Few studies have examined the benefits of giving antenatal corticosteroids to women after 34 weeks of gestation to prevent RDS.11
Although administration of antenatal corticosteroids is standard of care to decrease the severe and possibly fatal consequences of respiratory distress syndrome and intraventricular hemorrhage in neonates born at less than 34 weeks of gestation,2
neonates born at 34 weeks or more of gestation with less risk of these morbidities may not incur as clear a benefit and may be exposed to undue risk. Indeed, of the 29 neonates born at greater than 34 weeks of gestation in Crowley’s original meta-analysis, corticosteroids did not decrease the incidence of RDS.2
The Antenatal Steroids for Term Elective Cesarean Section study, by Stutchfield et al,17
examined the use of antenatal corticosteroids given to women who planned to deliver at 37 weeks of gestation or greater by elective cesarean. Although the investigators found a significant difference in the rate of RDS between the treatment and control groups (1.1 and 0.2%, respectively), they had similar numbers of admissions to neonatal intensive care for both groups (26 and 32, respectively), indicating that although antenatal corticosteroids may have decreased the incidence of respiratory morbidity, other neonatal morbidities still necessitated intensive care.12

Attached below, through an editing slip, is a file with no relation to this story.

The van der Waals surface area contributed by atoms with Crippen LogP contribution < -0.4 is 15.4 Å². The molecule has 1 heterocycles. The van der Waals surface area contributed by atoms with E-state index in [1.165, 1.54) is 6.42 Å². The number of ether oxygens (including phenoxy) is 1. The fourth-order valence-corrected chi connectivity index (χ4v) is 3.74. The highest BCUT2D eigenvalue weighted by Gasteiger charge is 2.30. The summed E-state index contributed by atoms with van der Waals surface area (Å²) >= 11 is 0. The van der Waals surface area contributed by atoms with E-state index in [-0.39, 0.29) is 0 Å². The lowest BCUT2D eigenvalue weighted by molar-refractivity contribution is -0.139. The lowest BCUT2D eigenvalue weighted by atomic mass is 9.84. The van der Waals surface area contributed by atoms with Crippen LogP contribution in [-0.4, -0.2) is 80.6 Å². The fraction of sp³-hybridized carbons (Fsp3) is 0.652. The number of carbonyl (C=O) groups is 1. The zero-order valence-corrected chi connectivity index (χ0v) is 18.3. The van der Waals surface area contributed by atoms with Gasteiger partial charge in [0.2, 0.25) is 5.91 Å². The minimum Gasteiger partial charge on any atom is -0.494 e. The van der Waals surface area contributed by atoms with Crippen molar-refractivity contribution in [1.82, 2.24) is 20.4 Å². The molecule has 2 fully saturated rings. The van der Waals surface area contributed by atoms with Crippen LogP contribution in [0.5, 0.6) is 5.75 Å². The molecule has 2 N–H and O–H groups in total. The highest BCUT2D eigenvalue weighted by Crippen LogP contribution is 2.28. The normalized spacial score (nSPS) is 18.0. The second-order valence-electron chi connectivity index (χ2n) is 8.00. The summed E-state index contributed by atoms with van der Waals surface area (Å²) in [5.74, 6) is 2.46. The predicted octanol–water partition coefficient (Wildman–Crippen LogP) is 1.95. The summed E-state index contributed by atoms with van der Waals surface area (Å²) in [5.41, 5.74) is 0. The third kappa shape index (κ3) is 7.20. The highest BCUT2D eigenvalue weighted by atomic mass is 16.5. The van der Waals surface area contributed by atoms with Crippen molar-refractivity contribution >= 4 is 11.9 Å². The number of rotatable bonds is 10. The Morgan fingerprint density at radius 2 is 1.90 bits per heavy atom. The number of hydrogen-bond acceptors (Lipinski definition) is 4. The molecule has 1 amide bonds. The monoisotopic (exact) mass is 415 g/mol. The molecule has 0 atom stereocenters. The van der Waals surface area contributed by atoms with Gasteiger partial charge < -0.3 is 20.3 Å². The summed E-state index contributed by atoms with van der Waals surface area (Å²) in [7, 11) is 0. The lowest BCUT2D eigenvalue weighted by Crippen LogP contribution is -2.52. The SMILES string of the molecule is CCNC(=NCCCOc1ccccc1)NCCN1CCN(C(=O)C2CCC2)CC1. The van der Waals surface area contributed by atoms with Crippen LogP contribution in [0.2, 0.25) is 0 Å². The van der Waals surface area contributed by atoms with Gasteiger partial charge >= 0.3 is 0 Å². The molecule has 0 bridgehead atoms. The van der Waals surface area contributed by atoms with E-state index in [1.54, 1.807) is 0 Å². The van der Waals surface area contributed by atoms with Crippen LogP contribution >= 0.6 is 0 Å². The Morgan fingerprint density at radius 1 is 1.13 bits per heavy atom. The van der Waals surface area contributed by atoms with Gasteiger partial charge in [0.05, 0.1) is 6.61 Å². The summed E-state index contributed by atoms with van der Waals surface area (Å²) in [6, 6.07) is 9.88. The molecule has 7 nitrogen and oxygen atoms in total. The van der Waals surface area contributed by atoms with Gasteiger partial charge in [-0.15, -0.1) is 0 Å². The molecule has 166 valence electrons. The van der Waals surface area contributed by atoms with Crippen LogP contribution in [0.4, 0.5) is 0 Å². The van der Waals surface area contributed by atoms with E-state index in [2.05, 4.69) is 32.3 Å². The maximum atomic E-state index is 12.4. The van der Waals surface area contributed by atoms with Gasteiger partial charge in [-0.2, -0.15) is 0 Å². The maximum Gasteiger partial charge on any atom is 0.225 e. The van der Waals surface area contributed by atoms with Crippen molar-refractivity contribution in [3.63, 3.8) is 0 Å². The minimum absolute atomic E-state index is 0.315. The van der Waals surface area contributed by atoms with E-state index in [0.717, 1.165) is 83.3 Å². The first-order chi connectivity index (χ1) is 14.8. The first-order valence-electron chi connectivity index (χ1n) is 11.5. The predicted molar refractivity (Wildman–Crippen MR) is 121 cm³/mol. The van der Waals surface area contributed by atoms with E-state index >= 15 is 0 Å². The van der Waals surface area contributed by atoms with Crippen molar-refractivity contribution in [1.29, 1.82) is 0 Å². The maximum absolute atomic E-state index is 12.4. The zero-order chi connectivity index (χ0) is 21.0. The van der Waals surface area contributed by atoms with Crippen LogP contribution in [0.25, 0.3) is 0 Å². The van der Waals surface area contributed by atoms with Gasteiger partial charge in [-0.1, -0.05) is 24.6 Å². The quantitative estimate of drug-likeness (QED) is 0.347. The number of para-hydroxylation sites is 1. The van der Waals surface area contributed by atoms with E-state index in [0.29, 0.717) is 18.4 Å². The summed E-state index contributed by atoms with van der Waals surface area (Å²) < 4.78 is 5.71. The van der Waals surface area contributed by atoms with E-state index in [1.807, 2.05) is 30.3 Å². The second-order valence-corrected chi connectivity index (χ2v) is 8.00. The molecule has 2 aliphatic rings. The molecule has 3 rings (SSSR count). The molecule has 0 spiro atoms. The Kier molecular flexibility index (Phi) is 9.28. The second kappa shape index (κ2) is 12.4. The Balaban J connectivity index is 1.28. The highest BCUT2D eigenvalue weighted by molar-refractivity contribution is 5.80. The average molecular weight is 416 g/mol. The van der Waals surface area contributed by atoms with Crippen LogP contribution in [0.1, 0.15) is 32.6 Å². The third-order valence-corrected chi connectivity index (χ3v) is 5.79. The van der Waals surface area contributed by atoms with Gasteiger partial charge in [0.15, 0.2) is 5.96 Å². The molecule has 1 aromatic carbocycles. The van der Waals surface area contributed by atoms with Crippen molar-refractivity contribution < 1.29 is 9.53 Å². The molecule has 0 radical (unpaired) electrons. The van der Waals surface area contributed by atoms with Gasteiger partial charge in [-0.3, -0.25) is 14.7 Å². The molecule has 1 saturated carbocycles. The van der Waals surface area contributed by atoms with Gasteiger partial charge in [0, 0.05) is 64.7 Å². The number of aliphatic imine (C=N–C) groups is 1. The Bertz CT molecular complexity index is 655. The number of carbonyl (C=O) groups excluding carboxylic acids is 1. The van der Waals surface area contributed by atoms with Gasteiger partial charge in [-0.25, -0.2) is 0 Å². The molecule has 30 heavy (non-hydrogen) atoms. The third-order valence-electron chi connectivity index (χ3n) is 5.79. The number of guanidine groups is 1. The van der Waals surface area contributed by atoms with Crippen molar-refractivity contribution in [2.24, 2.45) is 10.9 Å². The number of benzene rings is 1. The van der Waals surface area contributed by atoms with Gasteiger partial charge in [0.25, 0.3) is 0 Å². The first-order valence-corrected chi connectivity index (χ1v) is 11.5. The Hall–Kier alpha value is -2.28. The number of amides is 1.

Another recent study randomized women to corticosteroids compared with no treatment after immature amniocentesis between 34 0/7 and 36 6/7 weeks of gestation.6
Steroid administration was associated with a higher mean weekly increase in TDx-FLM II than was no treatment, although the study had insufficient power to assess differences in neonatal morbidities.5
A more recent clinical trial from Brazil randomized women at 34 to 36 weeks of gestation at risk of imminent premature delivery to a two-dose course of betamethasone or placebo and found no significant difference in the incidence of respiratory disorders (which included RDS and transient tachypnea of the newborn) nor the need for ongoing respiratory support between the two groups.13